with Dr. Tal Ben-Shahar
Get ready to head BACK TO CLASS with Dr Tal Ben Shahar with all the great discussion and NONE of the papers. MAPP Alumni will be hosting an hour practitioner dialogue with Tal on Happiness Studies. Tal has shared (below) an excerpt from a new book he is working on to start the discussion. Gather your thoughts and take your seat, class starts noon EST April 20.
Helen Keller wrote: "To me the only satisfactory definition of happiness is wholeness." Following in the footsteps of Helen Keller, we define happiness as the experience of wholeperson wellbeing. To further compress the definition I synthesize the two terms wholeperson and wellbeing into one: wholebeing. This leaves us with the definition of happiness as "the experience of wholebeing." We introduce a definition not for the purpose of superseding all other existing definitions. We have no desire, nor is there a need, to enter into arguments with those who choose to define happiness differently. The purpose of a definition is to operationalize the concept so that it can be used to pursue a full and fulfilling life. In other words, the definition doesn't capture some universal and absolute truth about the nature of happiness, but is rather a pragmatic, useful construct.
To lead a genuinely happy life, to enjoy a deep and lasting sense of wellbeing, it is necessary to embrace the whole self, looking at the wellbeing of individuals, groups, and society across the five elements that together constitute the whole person:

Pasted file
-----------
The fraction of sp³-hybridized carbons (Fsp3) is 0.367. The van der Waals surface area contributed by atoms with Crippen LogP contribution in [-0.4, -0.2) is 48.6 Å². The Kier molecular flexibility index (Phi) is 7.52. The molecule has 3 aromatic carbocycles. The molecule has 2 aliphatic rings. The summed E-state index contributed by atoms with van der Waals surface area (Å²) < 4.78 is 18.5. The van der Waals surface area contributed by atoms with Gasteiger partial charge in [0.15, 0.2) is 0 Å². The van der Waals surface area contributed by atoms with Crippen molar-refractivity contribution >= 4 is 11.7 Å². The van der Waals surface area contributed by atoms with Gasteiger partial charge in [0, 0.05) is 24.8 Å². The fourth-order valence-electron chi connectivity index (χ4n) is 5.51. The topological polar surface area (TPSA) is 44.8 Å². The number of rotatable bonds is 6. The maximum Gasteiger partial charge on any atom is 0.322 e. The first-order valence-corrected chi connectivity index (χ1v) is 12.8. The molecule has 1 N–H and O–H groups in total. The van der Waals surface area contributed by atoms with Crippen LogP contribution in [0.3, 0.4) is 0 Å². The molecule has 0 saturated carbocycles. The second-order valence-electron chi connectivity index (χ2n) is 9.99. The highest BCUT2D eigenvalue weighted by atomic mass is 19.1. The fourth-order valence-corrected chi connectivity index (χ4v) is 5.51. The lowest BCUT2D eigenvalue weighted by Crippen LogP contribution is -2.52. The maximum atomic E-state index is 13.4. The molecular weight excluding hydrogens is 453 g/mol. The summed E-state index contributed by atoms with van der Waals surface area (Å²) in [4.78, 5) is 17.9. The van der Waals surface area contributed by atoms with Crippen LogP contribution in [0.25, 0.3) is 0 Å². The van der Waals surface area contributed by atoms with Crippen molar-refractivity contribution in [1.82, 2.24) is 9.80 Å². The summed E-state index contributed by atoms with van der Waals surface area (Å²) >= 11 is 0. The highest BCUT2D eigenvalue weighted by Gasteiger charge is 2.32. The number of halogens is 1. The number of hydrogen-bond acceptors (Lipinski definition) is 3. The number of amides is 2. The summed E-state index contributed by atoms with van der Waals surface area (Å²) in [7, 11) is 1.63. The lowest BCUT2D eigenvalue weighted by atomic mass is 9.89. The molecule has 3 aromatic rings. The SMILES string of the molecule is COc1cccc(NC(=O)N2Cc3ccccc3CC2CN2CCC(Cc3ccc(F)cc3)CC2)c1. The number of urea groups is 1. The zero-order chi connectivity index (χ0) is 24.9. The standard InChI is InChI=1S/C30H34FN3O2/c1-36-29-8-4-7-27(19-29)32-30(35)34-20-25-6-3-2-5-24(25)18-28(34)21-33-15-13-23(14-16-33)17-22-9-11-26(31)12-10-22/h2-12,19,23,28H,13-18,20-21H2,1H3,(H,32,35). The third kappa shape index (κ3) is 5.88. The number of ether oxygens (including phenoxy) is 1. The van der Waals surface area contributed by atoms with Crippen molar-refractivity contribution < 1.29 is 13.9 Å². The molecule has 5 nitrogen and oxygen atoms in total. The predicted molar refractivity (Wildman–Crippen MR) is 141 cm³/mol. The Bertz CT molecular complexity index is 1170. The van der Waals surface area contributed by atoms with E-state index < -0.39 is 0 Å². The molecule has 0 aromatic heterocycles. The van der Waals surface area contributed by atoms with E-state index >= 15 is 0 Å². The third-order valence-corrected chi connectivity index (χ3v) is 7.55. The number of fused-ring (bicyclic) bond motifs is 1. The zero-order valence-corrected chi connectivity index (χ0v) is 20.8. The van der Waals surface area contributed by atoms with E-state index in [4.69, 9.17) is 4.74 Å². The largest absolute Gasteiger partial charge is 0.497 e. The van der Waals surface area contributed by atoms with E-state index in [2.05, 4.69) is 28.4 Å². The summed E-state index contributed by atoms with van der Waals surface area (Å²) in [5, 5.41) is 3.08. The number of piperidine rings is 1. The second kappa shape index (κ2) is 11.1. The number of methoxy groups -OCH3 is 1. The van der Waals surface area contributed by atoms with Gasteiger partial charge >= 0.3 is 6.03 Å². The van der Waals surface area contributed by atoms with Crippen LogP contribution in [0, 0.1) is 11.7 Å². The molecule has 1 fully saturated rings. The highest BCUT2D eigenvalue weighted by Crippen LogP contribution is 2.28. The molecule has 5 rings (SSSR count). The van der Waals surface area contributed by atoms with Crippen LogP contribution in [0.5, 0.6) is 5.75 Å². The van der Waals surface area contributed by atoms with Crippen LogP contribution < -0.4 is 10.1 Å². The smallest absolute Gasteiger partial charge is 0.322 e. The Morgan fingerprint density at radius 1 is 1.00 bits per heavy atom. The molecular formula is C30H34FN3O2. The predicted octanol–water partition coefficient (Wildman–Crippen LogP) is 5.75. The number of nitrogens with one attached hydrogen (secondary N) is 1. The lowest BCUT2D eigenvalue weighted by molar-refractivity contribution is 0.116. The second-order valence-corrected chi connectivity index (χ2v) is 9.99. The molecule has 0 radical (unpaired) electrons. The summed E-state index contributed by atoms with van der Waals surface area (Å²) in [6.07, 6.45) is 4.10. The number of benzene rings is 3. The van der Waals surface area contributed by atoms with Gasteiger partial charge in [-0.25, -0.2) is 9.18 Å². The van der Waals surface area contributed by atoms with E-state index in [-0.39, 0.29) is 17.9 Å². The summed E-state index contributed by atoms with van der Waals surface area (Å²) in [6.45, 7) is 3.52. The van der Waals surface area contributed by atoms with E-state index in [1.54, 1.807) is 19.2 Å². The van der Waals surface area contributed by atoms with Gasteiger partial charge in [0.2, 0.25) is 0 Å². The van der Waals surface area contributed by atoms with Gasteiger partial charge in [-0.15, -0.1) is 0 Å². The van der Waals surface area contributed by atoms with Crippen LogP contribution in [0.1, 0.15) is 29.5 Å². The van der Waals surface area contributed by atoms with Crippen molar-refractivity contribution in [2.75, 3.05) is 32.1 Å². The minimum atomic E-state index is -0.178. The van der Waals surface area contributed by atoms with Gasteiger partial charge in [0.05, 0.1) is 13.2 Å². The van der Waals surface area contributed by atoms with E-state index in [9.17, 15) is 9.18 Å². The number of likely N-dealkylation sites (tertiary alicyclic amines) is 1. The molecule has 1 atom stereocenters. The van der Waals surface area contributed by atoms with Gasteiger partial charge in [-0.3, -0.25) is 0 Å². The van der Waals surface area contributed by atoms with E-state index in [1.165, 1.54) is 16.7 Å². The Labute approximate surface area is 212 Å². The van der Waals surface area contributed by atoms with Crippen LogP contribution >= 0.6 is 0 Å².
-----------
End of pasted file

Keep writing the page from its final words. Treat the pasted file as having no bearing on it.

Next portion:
Taken together, these elements make up the acronym SPIRE. The various connotations of the word spire reflect the essence of the wholebeing approach. A spire is the highest point or summit; the wholebeing approach is about helping us fulfill our potential by finding and becoming our highest self. A spire is also a sprout; the term is used to refer to the shoot of a plant that breaks ground, pulling the rest of the plant behind it. Likewise, the wholebeing approach is about breaking through the boundaries and limitations that hold us back so that our entire selves can flourish. Finally, spire is the breath, the life force; the wholebeing approach can inspire us and make us come alive.
To experience wholebeing-to live life to its fullest and fulfill our potential for deep and lasting happiness-we cannot thrive in some of the dimensions while neglecting the rest. The five elements are interconnected and affect one other. According to Plato, considered the father of Western philosophy, "The part can never be well unless the whole is well." Just as a sore toe affects our overall physical feeling far beyond its relative size, and a gentle caress can send pleasant sensations through our entire body, so each of the SPIRE dimensions significantly impacts our overall wellbeing-our wholebeing. And it is when we cultivate each of the SPIRE elements that we reach our highest point, the spire of our being, and lead an inspired life.
Tal Ben-Shahar is the co-founder and Chief Content Officer of the Happiness Studies Academy. He taught two of the largest course in Harvard University’s history on “Positive Psychology” and the “The Psychology of Leadership.”
Tal consults and lectures around the world to executives in multi-national corporations, the general public, and at-risk populations. Topics include leadership, education, ethics, happiness, self-esteem, resilience, goal setting, and mindfulness. He is the author of the international best sellers Happier, Being Happy, Choose the Life You Want, and The Joy of Leadership, which have been translated into more than 25 languages. He is also the co-founder of Potentialife and Happier.TV.
An avid sportsman, Tal won the U.S. Intercollegiate and Israeli National squash championships. Today, for exercise, he swims, dances, and practices yoga. He obtained his PhD in Organizational Behavior and BA in Philosophy and Psychology from Harvard.
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